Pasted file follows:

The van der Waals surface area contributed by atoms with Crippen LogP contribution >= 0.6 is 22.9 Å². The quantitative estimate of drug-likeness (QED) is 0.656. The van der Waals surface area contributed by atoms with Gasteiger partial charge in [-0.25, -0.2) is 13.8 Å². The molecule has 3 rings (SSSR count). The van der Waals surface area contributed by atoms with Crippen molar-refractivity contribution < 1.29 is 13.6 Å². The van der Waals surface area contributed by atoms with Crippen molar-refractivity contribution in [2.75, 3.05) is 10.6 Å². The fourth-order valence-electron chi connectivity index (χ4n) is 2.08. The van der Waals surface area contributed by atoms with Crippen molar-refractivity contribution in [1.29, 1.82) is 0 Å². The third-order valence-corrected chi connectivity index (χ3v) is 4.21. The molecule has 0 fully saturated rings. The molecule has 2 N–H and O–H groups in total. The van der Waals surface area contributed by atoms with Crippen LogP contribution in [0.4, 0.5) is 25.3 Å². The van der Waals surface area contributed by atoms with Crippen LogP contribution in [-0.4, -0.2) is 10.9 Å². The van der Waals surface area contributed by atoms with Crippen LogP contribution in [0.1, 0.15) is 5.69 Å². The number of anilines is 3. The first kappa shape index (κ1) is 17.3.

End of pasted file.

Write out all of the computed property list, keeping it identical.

The van der Waals surface area contributed by atoms with Crippen LogP contribution >= 0.6 is 22.9 Å². The quantitative estimate of drug-likeness (QED) is 0.656. The van der Waals surface area contributed by atoms with Gasteiger partial charge in [-0.25, -0.2) is 13.8 Å². The molecule has 3 rings (SSSR count). The van der Waals surface area contributed by atoms with Crippen molar-refractivity contribution < 1.29 is 13.6 Å². The van der Waals surface area contributed by atoms with Crippen molar-refractivity contribution in [2.75, 3.05) is 10.6 Å². The fourth-order valence-electron chi connectivity index (χ4n) is 2.08. The van der Waals surface area contributed by atoms with Crippen molar-refractivity contribution in [1.29, 1.82) is 0 Å². The third-order valence-corrected chi connectivity index (χ3v) is 4.21. The molecule has 0 fully saturated rings. The molecule has 2 N–H and O–H groups in total. The van der Waals surface area contributed by atoms with Crippen LogP contribution in [0.4, 0.5) is 25.3 Å². The van der Waals surface area contributed by atoms with Crippen LogP contribution in [-0.4, -0.2) is 10.9 Å². The van der Waals surface area contributed by atoms with Crippen LogP contribution in [0.1, 0.15) is 5.69 Å². The number of anilines is 3. The first kappa shape index (κ1) is 17.3.